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TUNIS (Reuters) - Tunisia's governing Islamist party Ennahda switched course on Sunday and agreed to meet with opposition parties to seek a consensus on resolving the country's worst political crisis since its 2011 Arab Spring revolution.
Fethi Ayadi, chairman of the party's supreme council, told journalists the talks could start by the end of the week and could consider opposition demands for a caretaker technocrat government to find a way out of the current standoff.
Ennahda chairman Rached Ghannouchi firmly rejected that demand on Thursday, prompting criticism from opposition leaders who accuse his party of incompetent leadership and complacency toward threats from violent hardline Salafis.
"We call for an immediate dialogue that brings together all parties of the opposition and the governing coalition, without any conditions," Ayadi said.
Tunisia, the birthplace of the Arab Spring revolutions that overthrew long-standing autocratic regimes, has been in turmoil for the past three weeks after suspected Salafi gunmen staged the second assassination of a secularist politician this year.
The army ouster of Egypt's Islamist President Mohamed Mursi also emboldened Tunisia's secular opposition to take to the streets trying to force out Ennahda, which won 41 percent of the seats in the constituent assembly in late 2011.
Ayadi said Ennahda's decision came after a rare and previously unannounced private meeting in Paris on Friday between Ghannouchi and Beji Caid Essebsi, a former prime minister and the head of the main opposition Nida Touns party.
"After political discussions, we think this dialogue can start at the end of this week," Ayadi said.
Ennahda, which governs with two smaller secular parties, has come under heavy pressure from the Salvation Front of opposition parties, the country's powerful UGTT trade union federation and other interest groups to step aside for a caretaker government.
Its conciliatory gesture came a day before it meets with leaders of the UGTT, whose million-strong national membership in the public and private sectors make it the only group capable of wielding outside pressure on the squabbling politicians.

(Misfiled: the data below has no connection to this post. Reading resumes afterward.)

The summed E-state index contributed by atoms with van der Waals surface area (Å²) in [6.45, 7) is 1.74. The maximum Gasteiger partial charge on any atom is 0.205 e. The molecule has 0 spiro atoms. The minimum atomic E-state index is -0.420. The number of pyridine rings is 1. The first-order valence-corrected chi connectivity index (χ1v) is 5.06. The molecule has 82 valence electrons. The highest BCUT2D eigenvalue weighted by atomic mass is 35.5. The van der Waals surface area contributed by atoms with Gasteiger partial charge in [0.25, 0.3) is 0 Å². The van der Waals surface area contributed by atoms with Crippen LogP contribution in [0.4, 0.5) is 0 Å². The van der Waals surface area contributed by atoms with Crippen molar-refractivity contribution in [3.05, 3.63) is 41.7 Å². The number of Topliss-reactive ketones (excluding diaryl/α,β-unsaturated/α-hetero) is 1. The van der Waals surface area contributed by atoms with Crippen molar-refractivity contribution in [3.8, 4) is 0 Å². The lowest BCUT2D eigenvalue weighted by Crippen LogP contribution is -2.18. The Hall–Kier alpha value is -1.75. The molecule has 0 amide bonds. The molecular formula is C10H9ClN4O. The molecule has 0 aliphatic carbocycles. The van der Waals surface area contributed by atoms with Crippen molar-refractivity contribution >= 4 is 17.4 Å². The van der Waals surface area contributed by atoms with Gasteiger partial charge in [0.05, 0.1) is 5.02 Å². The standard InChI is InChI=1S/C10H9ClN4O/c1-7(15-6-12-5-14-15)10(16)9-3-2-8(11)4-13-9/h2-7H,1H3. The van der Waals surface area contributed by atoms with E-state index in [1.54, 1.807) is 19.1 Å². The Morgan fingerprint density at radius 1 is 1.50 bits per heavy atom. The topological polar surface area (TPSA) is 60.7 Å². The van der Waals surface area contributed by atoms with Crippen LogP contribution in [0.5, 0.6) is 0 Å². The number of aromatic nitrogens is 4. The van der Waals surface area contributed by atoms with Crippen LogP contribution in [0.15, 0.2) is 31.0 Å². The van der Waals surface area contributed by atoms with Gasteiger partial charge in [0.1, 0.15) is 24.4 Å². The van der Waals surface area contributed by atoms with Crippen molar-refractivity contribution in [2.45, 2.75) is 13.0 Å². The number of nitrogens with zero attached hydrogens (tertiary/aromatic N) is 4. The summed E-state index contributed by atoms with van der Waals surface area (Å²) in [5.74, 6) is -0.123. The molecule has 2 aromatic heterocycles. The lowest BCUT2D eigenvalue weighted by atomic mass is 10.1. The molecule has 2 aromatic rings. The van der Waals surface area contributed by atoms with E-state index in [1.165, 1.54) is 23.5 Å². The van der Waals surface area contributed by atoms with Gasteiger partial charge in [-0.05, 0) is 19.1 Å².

UGTT Secretary General Hussein Abassi told Reuters on Friday he rejects parallels in the Tunisia media between his role and that of Egyptian military leader General Abdel Fattah al-Sisi, but does want to help push the rival parties to a consensus.
Apart from demanding Ennahda step aside, some of its critics also want to dissolve the constituent assembly, which missed its deadline to write a new constitution 10 months ago, but others want it to wrap up its work soon.
National elections would soon follow in either scenario.
Faced with such broad opposition, Ghannouchi offered on Thursday to form an all-party government, but drew the line at surrendering Ennahda's advantage as winner of the 2011 election.
Ayadi hinted at the possibility of a caretaker government emerging from the talks, saying: "Our proposal is still a government of national unity, but we are open to other constructive proposals."
Although Egypt and Tunisia are both in turmoil over the role of Islamists in their post-revolutionary governments, analysts in Tunisia rule out a Cairo-style military takeover in the small country in North Africa of 11 million people.
Unlike its Egyptian counterpart, the Tunisian army has no tradition of interfering in politics and also has no parallel business empire to defend as Cairo's generals have.
Reporting by Tarek Amara; Writing by Tom Heneghan; Editing by Will Dunham